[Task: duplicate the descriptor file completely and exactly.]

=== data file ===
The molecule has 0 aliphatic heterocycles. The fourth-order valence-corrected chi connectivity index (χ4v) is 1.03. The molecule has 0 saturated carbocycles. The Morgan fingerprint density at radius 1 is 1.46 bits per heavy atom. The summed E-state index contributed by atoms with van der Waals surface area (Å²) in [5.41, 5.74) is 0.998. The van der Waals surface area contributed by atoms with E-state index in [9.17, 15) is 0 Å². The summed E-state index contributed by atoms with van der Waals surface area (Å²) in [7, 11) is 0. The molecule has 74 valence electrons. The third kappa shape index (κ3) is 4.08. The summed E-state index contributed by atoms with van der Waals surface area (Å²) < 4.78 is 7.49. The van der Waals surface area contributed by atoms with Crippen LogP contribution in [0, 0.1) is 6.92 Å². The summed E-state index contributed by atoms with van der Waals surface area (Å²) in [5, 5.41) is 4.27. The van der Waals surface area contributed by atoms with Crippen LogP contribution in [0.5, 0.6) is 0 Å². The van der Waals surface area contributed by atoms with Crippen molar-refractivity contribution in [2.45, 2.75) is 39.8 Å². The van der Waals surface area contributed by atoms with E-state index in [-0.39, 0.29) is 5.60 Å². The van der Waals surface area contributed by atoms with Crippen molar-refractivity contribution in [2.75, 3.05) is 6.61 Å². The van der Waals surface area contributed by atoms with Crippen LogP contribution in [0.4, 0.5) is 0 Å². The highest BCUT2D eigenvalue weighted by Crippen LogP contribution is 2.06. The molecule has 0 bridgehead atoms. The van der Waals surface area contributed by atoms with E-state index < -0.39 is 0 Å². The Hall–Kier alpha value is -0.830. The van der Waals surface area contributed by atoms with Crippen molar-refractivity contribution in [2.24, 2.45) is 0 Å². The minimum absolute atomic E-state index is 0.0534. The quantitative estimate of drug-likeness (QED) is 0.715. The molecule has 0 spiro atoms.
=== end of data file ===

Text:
The molecule has 0 aliphatic heterocycles. The fourth-order valence-corrected chi connectivity index (χ4v) is 1.03. The molecule has 0 saturated carbocycles. The Morgan fingerprint density at radius 1 is 1.46 bits per heavy atom. The summed E-state index contributed by atoms with van der Waals surface area (Å²) in [5.41, 5.74) is 0.998. The van der Waals surface area contributed by atoms with E-state index in [9.17, 15) is 0 Å². The summed E-state index contributed by atoms with van der Waals surface area (Å²) in [7, 11) is 0. The molecule has 74 valence electrons. The third kappa shape index (κ3) is 4.08. The summed E-state index contributed by atoms with van der Waals surface area (Å²) < 4.78 is 7.49. The van der Waals surface area contributed by atoms with Crippen LogP contribution in [0, 0.1) is 6.92 Å². The summed E-state index contributed by atoms with van der Waals surface area (Å²) in [5, 5.41) is 4.27. The van der Waals surface area contributed by atoms with Crippen LogP contribution in [0.5, 0.6) is 0 Å². The van der Waals surface area contributed by atoms with Crippen molar-refractivity contribution in [2.45, 2.75) is 39.8 Å². The van der Waals surface area contributed by atoms with E-state index in [-0.39, 0.29) is 5.60 Å². The van der Waals surface area contributed by atoms with Crippen molar-refractivity contribution in [2.75, 3.05) is 6.61 Å². The van der Waals surface area contributed by atoms with Crippen LogP contribution in [0.4, 0.5) is 0 Å². The highest BCUT2D eigenvalue weighted by Crippen LogP contribution is 2.06. The molecule has 0 bridgehead atoms. The van der Waals surface area contributed by atoms with E-state index < -0.39 is 0 Å². The Hall–Kier alpha value is -0.830. The van der Waals surface area contributed by atoms with Crippen molar-refractivity contribution in [2.24, 2.45) is 0 Å². The minimum absolute atomic E-state index is 0.0534. The quantitative estimate of drug-likeness (QED) is 0.715. The molecule has 0 spiro atoms.